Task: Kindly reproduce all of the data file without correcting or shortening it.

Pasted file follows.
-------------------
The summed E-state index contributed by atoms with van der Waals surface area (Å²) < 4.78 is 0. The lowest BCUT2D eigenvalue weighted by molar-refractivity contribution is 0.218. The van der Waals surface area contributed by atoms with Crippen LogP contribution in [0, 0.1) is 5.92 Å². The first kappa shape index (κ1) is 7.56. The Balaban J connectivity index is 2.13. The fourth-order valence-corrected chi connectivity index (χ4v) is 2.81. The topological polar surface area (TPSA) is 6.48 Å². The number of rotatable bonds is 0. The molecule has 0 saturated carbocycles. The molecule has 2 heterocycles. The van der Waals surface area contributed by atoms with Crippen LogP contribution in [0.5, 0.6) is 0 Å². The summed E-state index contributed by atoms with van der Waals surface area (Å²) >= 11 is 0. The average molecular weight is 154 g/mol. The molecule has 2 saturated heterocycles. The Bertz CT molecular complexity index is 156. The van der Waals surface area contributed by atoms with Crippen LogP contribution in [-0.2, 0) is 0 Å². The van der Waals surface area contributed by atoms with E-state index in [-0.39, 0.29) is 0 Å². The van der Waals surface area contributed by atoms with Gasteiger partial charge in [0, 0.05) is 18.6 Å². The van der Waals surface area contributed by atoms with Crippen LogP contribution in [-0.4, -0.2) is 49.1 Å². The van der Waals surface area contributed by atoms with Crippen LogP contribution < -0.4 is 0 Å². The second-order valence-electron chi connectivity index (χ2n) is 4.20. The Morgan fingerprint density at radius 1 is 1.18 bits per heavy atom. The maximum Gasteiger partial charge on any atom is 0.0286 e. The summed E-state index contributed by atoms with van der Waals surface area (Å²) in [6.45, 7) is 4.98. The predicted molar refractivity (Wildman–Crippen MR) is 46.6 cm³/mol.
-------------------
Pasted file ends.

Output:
The summed E-state index contributed by atoms with van der Waals surface area (Å²) < 4.78 is 0. The lowest BCUT2D eigenvalue weighted by molar-refractivity contribution is 0.218. The van der Waals surface area contributed by atoms with Crippen LogP contribution in [0, 0.1) is 5.92 Å². The first kappa shape index (κ1) is 7.56. The Balaban J connectivity index is 2.13. The fourth-order valence-corrected chi connectivity index (χ4v) is 2.81. The topological polar surface area (TPSA) is 6.48 Å². The number of rotatable bonds is 0. The molecule has 0 saturated carbocycles. The molecule has 2 heterocycles. The van der Waals surface area contributed by atoms with Crippen LogP contribution in [0.5, 0.6) is 0 Å². The summed E-state index contributed by atoms with van der Waals surface area (Å²) >= 11 is 0. The average molecular weight is 154 g/mol. The molecule has 2 saturated heterocycles. The Bertz CT molecular complexity index is 156. The van der Waals surface area contributed by atoms with Crippen LogP contribution in [-0.2, 0) is 0 Å². The van der Waals surface area contributed by atoms with E-state index in [-0.39, 0.29) is 0 Å². The van der Waals surface area contributed by atoms with Gasteiger partial charge in [0, 0.05) is 18.6 Å². The van der Waals surface area contributed by atoms with Crippen LogP contribution in [-0.4, -0.2) is 49.1 Å². The van der Waals surface area contributed by atoms with Crippen LogP contribution < -0.4 is 0 Å². The second-order valence-electron chi connectivity index (χ2n) is 4.20. The Morgan fingerprint density at radius 1 is 1.18 bits per heavy atom. The maximum Gasteiger partial charge on any atom is 0.0286 e. The summed E-state index contributed by atoms with van der Waals surface area (Å²) in [6.45, 7) is 4.98. The predicted molar refractivity (Wildman–Crippen MR) is 46.6 cm³/mol.